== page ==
THE Department of Transport and its officials were on Thursday declared to be in contempt of six court orders issued in favour of National Traffic Information System (eNatis) operator Tasima.
The high court in Pretoria also ordered the committal of a number of department officials to prison for 30 days if they did not pay the amount owing to Tasima within two days of the order.
Tasima launched an application in August asking that the high court in Pretoria compel the department to comply with payment obligations amounting to R176m.
In December last year‚ the Supreme Court of Appeal (SCA) held that the department could not transfer the eNatis system and its services to the department‚ except in terms of the transfer management plan as envisaged in the agreement for the provision of eNatis that was signed in 2001.
The appeal court also declared that a number of transport department officials were in contempt of various orders issued by the high court in Pretoria over the failure to comply with the agreement with Tasima.
Furthermore, the appeal court ordered that for the duration of the contract‚ the department should pay Tasima for all services rendered under the agreement.
After the SCA judgment‚ Tasima requested payment of certain outstanding payment certificates which the department had refused to pay.
In April‚ Pretoria high court Judge Annelie Basson ordered the department to pay Tasima the R176m and found that the department and its officials were in contempt of five high court orders and one from the Supreme Court of Appeal.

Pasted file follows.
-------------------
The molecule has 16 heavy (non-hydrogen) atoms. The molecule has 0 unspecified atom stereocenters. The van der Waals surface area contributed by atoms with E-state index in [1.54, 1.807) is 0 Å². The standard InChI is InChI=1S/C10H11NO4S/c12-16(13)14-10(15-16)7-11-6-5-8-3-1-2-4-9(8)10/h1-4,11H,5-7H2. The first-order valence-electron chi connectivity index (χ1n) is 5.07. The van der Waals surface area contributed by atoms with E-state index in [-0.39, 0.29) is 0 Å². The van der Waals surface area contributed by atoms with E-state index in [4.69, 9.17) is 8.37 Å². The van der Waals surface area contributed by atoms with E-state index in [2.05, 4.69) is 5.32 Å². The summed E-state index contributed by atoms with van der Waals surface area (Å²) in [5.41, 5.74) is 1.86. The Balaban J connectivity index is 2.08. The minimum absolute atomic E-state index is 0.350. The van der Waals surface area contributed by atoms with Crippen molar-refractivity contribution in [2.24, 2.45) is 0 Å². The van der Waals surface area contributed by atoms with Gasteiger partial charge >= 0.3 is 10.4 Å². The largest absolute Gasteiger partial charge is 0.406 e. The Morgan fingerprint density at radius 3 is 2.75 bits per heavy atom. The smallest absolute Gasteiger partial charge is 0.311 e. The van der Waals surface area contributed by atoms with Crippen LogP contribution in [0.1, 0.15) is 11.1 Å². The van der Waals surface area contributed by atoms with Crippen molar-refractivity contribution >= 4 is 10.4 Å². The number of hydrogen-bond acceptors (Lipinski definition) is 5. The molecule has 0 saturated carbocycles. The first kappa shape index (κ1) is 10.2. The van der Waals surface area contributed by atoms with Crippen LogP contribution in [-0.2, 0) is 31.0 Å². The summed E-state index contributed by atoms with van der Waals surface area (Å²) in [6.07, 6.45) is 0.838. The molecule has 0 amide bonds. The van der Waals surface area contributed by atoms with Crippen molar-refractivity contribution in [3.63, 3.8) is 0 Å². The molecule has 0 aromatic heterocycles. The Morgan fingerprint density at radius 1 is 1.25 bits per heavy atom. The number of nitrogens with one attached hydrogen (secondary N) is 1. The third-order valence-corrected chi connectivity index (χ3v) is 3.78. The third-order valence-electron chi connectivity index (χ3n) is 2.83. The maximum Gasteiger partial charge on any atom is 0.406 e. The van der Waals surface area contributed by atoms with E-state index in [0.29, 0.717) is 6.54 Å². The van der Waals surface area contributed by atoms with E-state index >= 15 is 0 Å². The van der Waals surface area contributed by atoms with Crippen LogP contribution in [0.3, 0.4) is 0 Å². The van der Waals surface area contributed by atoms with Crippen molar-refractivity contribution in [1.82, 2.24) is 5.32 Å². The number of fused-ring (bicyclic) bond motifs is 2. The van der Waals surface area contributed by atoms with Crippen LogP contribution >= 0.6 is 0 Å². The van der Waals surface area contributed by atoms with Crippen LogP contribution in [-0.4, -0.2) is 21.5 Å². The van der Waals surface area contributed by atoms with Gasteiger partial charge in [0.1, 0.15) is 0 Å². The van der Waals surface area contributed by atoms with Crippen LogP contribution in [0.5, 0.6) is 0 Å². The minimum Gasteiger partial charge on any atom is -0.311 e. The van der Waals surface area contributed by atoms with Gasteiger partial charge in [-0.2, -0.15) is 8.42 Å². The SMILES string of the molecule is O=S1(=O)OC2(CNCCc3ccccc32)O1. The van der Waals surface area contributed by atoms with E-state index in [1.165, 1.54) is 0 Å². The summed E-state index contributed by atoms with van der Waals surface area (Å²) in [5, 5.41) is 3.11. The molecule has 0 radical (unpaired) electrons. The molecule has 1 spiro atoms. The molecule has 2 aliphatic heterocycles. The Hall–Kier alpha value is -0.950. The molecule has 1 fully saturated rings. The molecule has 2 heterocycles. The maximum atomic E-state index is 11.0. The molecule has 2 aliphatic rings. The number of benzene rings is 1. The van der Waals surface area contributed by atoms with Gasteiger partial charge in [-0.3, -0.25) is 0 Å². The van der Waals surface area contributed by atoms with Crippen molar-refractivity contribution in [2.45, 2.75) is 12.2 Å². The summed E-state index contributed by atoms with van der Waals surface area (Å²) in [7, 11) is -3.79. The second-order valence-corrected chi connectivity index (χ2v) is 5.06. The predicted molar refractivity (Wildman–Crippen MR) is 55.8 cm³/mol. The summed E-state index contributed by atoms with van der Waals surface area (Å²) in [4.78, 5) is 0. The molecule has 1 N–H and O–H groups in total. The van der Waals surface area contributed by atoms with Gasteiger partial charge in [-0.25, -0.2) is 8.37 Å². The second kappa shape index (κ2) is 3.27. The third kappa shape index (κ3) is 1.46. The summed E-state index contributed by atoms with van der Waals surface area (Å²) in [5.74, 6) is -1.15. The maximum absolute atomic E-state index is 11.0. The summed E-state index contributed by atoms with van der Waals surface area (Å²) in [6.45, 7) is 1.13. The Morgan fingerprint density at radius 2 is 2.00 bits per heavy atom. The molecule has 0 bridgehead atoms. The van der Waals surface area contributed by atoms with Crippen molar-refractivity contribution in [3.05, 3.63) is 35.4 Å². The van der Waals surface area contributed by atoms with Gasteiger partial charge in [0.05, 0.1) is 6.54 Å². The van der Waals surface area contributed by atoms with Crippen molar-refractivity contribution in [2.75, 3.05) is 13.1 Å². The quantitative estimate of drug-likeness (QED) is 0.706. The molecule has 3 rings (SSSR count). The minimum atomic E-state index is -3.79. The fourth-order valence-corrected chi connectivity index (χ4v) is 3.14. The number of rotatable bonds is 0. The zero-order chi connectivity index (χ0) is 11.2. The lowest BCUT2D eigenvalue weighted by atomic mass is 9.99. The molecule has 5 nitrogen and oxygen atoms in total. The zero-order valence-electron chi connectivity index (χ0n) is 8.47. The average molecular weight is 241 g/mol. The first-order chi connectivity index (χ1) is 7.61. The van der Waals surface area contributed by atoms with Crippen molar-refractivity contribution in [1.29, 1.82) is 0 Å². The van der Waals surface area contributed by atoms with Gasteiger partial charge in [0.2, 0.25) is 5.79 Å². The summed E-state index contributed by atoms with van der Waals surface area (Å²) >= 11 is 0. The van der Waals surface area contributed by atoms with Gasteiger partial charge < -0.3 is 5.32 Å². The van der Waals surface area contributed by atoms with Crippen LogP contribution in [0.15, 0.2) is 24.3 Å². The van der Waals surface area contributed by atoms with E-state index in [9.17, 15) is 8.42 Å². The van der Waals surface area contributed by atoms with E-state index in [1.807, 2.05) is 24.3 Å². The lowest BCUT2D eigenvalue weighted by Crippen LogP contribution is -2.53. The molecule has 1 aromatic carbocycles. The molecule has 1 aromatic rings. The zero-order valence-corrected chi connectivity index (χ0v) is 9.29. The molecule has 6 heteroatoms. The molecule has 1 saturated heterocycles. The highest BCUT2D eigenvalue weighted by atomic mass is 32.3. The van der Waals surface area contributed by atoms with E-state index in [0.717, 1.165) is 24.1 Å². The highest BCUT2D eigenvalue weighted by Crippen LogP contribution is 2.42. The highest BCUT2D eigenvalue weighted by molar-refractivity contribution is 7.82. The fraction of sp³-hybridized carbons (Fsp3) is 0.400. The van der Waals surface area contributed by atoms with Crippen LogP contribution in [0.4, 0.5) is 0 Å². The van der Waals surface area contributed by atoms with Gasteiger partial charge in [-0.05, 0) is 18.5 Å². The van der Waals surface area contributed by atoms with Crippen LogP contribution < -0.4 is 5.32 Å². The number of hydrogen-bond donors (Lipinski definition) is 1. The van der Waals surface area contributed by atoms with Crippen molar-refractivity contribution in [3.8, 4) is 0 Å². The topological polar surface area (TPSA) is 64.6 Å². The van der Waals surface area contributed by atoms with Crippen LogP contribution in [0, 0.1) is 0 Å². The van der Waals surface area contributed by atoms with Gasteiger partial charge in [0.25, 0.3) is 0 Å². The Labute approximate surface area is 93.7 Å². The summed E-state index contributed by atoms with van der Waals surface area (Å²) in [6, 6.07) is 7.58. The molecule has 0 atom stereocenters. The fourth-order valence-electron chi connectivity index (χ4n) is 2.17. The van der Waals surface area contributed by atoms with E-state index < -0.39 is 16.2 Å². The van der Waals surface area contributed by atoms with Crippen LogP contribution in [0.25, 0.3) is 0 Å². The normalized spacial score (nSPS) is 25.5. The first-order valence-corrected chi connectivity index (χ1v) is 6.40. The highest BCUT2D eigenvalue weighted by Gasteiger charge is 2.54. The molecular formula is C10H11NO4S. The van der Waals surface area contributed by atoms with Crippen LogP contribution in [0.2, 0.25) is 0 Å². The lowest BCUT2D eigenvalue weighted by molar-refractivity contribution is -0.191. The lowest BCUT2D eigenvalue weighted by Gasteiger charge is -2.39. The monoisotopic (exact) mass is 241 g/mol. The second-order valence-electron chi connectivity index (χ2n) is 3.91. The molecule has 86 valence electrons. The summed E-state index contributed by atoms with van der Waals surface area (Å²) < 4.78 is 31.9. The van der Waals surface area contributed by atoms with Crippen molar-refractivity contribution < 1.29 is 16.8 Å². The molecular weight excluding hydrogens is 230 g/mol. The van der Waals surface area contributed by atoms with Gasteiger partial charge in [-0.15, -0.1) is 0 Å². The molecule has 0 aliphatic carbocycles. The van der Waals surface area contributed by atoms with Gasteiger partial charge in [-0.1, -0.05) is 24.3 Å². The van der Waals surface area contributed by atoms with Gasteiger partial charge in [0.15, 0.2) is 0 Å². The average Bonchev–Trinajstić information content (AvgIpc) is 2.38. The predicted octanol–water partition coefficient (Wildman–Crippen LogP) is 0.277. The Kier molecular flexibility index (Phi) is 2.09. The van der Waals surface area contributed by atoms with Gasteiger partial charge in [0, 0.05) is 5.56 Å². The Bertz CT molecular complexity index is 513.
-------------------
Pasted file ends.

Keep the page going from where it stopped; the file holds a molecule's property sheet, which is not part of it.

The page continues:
The department agreed with Tasima in a court order dated May 6‚ that‚ pending the appeal against the Supreme Court of Appeal order in the Constitutional Court‚ it would pay the amount due to Tasima by May 25.
On May 31‚ when the department had not made any payments‚ Tasima approached the court again‚ now requesting declarations of contempt of court and committal to prison.
Although the bulk of the amount had been paid‚ Tasima was still owed about R30m.
In a judgment on Thursday‚ Judge Cynthia Pretorius said it seemed that the department and its officials had not heeded a decision in another court which said "a court order stands and must be strictly obeyed until set aside by a higher court".
That decision also stated that the court which granted the original order did not have the right to nullify its effect or interfere with that order‚ except in very limited circumstances‚ Pretorius said.
She added that the main objectives of contempt proceedings were to vindicate the authority of the court and coerce litigants to comply with court orders. "It seems as if the [department and the Road Traffic Management Corporation] do not comply with court orders and this results in endless litigation."